The ability to quantify elements of uncertainty  is at the core of Coastal Risk Management. The interaction of coastal erosion co-factors (identified in the image below) determine the degree of risk for Residential, Commercial, Municipal and Regional, interests. For instance, a full synergy of co-factors could result in exponential coastal erosion, while lesser degrees might leave areas minimally impacted. If you have coastal interests, preventing risk maybe less successful than managing risk.

The image below represents our experience driven assessment of coastal risk co-factors.coasteros-cof

This page offers a few suggestions, including existing systems that can be improved on. Examples include reconfiguration of  coastal access to redirect storm energy; retrofitting sea walls; removing high risk vegetation near power lines and the innovative strategy of Geocycling.

The First step to risk management is identifying projected risk. The image below demonstrates projected risk by showing where people intuitively create perpendicular coastal access paths with the unintended consequences of inviting storm wind blow outs and storm wave over wash.

Vehicles and people weaken native vegetation which creates less resistance to sand blowing out during storms.

Risk Management configures access in a zig-zag pattern similar to the image below, to prevent "shotgun" blow outs.

Perpendicular beach access paths are intuitive but deliver unforeseen consequences.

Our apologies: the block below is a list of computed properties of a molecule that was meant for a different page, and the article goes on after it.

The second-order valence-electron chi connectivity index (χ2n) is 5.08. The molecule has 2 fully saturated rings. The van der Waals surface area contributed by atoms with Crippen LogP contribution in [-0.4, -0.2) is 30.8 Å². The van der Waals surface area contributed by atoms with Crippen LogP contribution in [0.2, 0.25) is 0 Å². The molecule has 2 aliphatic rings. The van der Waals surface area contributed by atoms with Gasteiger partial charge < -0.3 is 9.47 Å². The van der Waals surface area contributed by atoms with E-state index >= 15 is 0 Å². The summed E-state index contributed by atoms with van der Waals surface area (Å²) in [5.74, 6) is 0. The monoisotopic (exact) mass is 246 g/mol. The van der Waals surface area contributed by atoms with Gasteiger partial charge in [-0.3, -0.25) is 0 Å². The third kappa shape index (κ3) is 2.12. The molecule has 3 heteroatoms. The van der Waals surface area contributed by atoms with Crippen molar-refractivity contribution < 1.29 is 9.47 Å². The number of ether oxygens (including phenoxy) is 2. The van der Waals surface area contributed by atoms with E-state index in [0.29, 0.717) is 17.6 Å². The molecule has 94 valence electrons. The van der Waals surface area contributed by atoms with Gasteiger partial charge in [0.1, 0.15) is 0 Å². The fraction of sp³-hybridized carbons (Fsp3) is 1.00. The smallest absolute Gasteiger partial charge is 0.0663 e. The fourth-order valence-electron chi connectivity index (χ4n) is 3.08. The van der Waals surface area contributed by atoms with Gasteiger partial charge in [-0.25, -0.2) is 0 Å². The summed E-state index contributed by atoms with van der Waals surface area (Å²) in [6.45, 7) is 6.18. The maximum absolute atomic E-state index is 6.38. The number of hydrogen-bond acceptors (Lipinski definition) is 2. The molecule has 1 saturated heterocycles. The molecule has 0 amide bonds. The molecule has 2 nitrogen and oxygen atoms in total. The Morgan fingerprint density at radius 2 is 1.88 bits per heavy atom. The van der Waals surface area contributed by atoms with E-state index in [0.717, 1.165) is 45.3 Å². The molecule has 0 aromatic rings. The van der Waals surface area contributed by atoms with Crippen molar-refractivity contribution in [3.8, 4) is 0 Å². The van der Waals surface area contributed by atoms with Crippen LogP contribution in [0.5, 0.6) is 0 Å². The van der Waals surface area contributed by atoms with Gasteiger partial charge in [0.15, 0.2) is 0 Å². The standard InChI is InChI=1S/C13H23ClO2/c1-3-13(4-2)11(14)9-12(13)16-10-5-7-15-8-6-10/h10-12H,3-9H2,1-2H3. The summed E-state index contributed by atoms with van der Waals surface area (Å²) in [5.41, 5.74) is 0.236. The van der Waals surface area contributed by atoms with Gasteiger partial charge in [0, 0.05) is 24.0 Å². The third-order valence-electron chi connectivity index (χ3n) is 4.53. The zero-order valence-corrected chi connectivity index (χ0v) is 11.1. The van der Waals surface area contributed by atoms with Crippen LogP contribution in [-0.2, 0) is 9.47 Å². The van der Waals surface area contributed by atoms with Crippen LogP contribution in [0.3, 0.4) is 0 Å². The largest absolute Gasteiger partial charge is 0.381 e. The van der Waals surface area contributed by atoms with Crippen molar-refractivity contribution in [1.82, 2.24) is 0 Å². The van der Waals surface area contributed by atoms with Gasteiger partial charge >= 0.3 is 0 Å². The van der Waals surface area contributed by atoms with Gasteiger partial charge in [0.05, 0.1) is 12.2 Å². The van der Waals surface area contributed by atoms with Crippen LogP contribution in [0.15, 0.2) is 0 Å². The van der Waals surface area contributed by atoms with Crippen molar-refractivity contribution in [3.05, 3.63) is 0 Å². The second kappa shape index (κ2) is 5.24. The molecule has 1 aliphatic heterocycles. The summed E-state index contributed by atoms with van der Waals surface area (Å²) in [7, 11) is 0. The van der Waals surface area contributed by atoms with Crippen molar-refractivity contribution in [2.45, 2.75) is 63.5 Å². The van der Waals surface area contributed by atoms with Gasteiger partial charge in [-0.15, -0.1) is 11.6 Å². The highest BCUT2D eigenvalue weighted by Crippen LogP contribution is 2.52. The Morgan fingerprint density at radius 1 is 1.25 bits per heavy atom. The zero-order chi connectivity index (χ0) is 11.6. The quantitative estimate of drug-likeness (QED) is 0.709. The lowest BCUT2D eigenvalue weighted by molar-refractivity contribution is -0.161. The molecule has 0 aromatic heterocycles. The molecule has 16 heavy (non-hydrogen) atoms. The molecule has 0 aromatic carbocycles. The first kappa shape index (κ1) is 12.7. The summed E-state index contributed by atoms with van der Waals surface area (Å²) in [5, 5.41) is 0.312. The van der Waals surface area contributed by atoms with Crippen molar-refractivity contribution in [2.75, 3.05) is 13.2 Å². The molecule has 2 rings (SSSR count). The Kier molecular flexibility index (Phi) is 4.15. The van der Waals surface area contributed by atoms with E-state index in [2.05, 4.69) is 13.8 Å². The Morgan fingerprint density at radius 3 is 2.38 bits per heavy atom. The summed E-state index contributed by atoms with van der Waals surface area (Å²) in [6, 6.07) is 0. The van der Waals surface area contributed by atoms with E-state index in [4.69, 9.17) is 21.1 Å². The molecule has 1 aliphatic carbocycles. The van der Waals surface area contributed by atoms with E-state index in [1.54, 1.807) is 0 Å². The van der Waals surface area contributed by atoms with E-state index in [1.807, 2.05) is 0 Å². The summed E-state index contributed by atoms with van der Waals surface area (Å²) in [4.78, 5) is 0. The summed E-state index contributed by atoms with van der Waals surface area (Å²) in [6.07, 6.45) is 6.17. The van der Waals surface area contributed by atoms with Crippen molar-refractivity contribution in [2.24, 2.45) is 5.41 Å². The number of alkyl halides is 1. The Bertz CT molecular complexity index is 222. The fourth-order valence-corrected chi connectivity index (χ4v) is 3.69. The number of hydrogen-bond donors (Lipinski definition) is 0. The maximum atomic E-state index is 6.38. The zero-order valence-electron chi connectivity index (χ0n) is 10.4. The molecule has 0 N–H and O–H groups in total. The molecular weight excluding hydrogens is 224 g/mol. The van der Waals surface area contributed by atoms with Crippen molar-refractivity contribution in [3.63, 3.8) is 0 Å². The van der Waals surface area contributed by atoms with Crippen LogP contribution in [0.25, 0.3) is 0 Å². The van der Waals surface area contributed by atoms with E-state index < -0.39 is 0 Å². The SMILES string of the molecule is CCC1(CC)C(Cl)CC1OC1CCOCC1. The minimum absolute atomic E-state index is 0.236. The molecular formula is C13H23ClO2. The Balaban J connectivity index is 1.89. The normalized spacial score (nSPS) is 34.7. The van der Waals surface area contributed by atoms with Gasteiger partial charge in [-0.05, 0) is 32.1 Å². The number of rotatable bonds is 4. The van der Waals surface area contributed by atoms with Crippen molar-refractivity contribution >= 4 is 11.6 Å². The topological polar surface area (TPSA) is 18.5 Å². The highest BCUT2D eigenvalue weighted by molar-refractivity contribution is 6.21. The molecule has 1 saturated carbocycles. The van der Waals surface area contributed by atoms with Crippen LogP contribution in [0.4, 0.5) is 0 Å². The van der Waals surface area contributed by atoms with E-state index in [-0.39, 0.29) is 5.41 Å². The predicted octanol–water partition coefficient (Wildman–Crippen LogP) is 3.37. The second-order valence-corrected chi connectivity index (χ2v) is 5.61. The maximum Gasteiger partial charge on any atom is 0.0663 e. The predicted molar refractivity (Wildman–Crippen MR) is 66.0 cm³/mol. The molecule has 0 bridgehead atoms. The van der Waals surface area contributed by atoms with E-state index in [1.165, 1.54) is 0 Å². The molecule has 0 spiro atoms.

Seasonal beach access paths should always be diagonal, to avoid blow outs. This is not always possible. During the off season, Biomimicry (Images below) can be used to collect sand from winter storms that would otherwise cause erosion.

Image by G. Peabody. 

Winter storm winds blowing along perpendicular access roads reduce elevations but elevate risk from over wash.



Image by G. Peabody. After assessing bulkhead failures over 20 years on Cape Cod Bay, I reconfigured the "Ideal" retro fit for existing bulkheads. We have been successful incorporating all of these in a new bulkhead and upgraded several. The weight of water behind a sea wall, is the leading cofactor in failure.


Cape Cod's stalwart, native Oak trees were cut down by the 1800's and "Stately" Dutch Elms were later planted. These grew way above the safe height for storm survival and eventually were all lost. Today we have another non-native, Black Locust, which also grow above storm safe height. Their twisted limbs cannot sustain snow loads and coastal winds send branches and trees down every winter, often onto power lines. 


Image by G. Peabody. Construction projects may remove several hundred cubic yards of sand from basement areas. The sand is usually hauled away to a storage yard. This available sand should be considered for coastal nourishment if compatible. This strategy contributes to cost savings for disposal and cost savings for nourishment areas, which could significantly reduce risk.